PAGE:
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In the Indian subcontinent, we're accustomed to saying sentences like:

  1. Who is your favorite personality?
  2. My father is my favorite personality.
  3. You are a dynamic personality.
  4. You are a great personality.
  5. He was a dynamic personality in the business world.
  6. Abraham Lincoln is my favorite personality.

But I believe, the correct versions would be:

  1. Who is your favorite person?
  2. My father is my favorite person.
  3. You have a dynamic personality.
  4. You are a great personality.
  5. He has a dynamic personality in the business world.
  6. Abraham Lincoln is my favorite political personality.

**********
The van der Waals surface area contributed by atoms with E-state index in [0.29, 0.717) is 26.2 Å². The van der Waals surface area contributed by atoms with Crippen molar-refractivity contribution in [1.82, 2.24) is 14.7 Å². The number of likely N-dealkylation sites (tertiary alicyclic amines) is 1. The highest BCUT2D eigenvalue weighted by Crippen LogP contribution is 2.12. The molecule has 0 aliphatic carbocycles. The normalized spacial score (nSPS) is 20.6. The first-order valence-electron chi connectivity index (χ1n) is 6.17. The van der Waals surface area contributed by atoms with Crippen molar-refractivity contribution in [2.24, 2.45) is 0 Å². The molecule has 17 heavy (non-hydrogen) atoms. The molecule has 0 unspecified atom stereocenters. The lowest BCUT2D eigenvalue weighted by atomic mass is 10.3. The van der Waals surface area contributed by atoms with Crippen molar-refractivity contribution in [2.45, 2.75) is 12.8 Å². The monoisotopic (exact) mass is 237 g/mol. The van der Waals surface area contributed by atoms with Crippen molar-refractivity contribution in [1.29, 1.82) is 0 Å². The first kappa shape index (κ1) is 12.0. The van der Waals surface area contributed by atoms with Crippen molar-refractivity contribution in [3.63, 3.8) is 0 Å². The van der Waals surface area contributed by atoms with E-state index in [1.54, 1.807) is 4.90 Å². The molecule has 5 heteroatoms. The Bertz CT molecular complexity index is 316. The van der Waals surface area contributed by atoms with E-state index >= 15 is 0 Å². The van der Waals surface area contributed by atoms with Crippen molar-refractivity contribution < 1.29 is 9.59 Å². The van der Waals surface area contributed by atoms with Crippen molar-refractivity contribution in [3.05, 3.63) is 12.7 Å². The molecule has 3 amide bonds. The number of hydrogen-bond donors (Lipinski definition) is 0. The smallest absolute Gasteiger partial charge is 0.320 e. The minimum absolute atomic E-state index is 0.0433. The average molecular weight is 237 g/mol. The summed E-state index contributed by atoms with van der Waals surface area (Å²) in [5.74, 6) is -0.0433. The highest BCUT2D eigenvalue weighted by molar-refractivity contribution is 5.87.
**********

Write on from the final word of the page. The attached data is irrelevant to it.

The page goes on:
Please help me with your thoughts and explanations. Thank you.

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  • The British or American versions are not 'correct' and the Indian ones are not 'incorrect'. They are just favored in one place or another. That said, having little experience with Indian English, I can't tell if these pairs correspond exactly.
    – Mitch
    Aug 21 '19 at 15:58
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There are two meanings of personality. (3)and (4) (and possibly (5)) relate to "the combination of characteristics or qualities that form an individual's distinctive character" (definition from Oxford Dictionaries via Google).

The other meaning is "a celebrity or famous person". You are right in thinking that it isn't appropriate to use that term of your father or of a historical figure such as Abraham Lincoln.

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